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When Samuel Pearson founded a small building company in the north of England back in 1844 he would have had no idea that his eponymous business would become the largest education provider in the world.
But Pearson was to see a number of incarnations, including construction company (it built the Grand Canal in Mexico City, and the East River tunnels connecting New York City to Long Island), newspaper publisher, banking business, and oil baron.
Now the conglomerate has decided to focus on education, after selling its non-core assets. Most recently, it sold the Financial Times to Nikkei for £844 million ($1.1 billion) in 2015 and its stake in the Economist to Exor for £469 million in the same year.
Pearson's global marketing officer Kate James says this new focus is a great opportunity. "Whether you talk to parents, families [or] governments around the world, everybody is really clear [that] to get a better life, you need a great quality education," she told Marketing Media Money. Around 750 million people lack basic literacy skills, so as well as being a business opportunity it can also have a social impact, James explained.
The business can be single-minded in its strategy, going from being a portfolio of companies with different models, to one with a sole focus. This is also a transition that applies to marketing.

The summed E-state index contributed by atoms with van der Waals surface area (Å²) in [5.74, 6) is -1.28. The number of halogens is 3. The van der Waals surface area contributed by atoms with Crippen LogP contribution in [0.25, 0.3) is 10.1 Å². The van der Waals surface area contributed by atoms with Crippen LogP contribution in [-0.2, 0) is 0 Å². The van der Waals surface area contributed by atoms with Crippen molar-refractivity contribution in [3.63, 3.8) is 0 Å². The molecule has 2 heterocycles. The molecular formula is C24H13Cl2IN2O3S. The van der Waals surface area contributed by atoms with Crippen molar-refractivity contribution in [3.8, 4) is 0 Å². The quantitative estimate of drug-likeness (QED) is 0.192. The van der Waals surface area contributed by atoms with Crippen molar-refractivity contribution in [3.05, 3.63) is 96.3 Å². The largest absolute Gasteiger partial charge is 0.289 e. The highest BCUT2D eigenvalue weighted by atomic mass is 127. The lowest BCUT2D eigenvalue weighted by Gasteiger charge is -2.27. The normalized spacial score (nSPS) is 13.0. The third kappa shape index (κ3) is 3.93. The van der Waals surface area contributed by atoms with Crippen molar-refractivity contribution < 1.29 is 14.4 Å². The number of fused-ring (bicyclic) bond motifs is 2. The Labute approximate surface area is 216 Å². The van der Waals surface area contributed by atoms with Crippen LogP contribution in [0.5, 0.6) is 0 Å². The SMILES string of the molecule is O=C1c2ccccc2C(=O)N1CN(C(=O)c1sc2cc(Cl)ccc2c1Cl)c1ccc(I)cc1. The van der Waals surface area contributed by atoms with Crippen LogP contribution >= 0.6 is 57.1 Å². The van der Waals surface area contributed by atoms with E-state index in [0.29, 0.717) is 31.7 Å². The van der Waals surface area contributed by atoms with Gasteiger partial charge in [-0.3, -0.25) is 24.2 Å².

"Because we didn't look at it from a global strategic approach, (we were) not always focusing our marketing efforts (on) where we are going to get the greatest return.
"So the opportunity for us now is to be able to step back and really focus on those areas where we get the greatest return, and also to think about the synergies. So a lot of the work that we've been doing this year in setting up our new global marketing capability is building those centers of expertise."
One of those centers is Pearson College London, a private, not-for-profit school, and it has also teamed up with IBM to use its Watson artificial intelligence product as a virtual tutor, an initiative it is piloting in the U.S.
The virtual tutor will check that students understand topics studied as well as feeding back to human teachers. James sees this as a huge opportunity for Pearson, given that two thirds of its revenue now comes from digital avenues.
"The way that students and future generations consumer education understandably is through digital channels. And it gives us this massive opportunity in terms of personalized learning (that we've) never been able to do before."
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